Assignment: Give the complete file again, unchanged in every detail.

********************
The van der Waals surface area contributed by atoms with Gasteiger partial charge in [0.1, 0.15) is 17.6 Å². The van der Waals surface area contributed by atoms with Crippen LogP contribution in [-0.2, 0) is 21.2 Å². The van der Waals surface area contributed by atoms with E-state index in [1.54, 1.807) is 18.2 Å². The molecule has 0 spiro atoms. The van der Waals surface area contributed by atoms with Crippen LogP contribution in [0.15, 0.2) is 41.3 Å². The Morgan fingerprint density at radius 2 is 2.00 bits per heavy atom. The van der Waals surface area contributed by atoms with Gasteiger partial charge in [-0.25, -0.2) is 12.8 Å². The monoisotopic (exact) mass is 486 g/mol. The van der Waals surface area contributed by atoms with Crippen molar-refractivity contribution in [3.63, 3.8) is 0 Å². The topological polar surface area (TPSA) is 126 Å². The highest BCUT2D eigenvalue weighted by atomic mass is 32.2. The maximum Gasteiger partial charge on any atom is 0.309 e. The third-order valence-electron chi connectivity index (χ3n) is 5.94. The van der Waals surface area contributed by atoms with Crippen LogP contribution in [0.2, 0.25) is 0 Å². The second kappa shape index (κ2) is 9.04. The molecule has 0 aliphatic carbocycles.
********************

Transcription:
The van der Waals surface area contributed by atoms with Gasteiger partial charge in [0.1, 0.15) is 17.6 Å². The van der Waals surface area contributed by atoms with Crippen LogP contribution in [-0.2, 0) is 21.2 Å². The van der Waals surface area contributed by atoms with E-state index in [1.54, 1.807) is 18.2 Å². The molecule has 0 spiro atoms. The van der Waals surface area contributed by atoms with Crippen LogP contribution in [0.15, 0.2) is 41.3 Å². The Morgan fingerprint density at radius 2 is 2.00 bits per heavy atom. The van der Waals surface area contributed by atoms with Gasteiger partial charge in [-0.25, -0.2) is 12.8 Å². The monoisotopic (exact) mass is 486 g/mol. The van der Waals surface area contributed by atoms with Crippen molar-refractivity contribution in [3.63, 3.8) is 0 Å². The topological polar surface area (TPSA) is 126 Å². The highest BCUT2D eigenvalue weighted by atomic mass is 32.2. The maximum Gasteiger partial charge on any atom is 0.309 e. The third-order valence-electron chi connectivity index (χ3n) is 5.94. The van der Waals surface area contributed by atoms with Crippen LogP contribution in [0.2, 0.25) is 0 Å². The second kappa shape index (κ2) is 9.04. The molecule has 0 aliphatic carbocycles.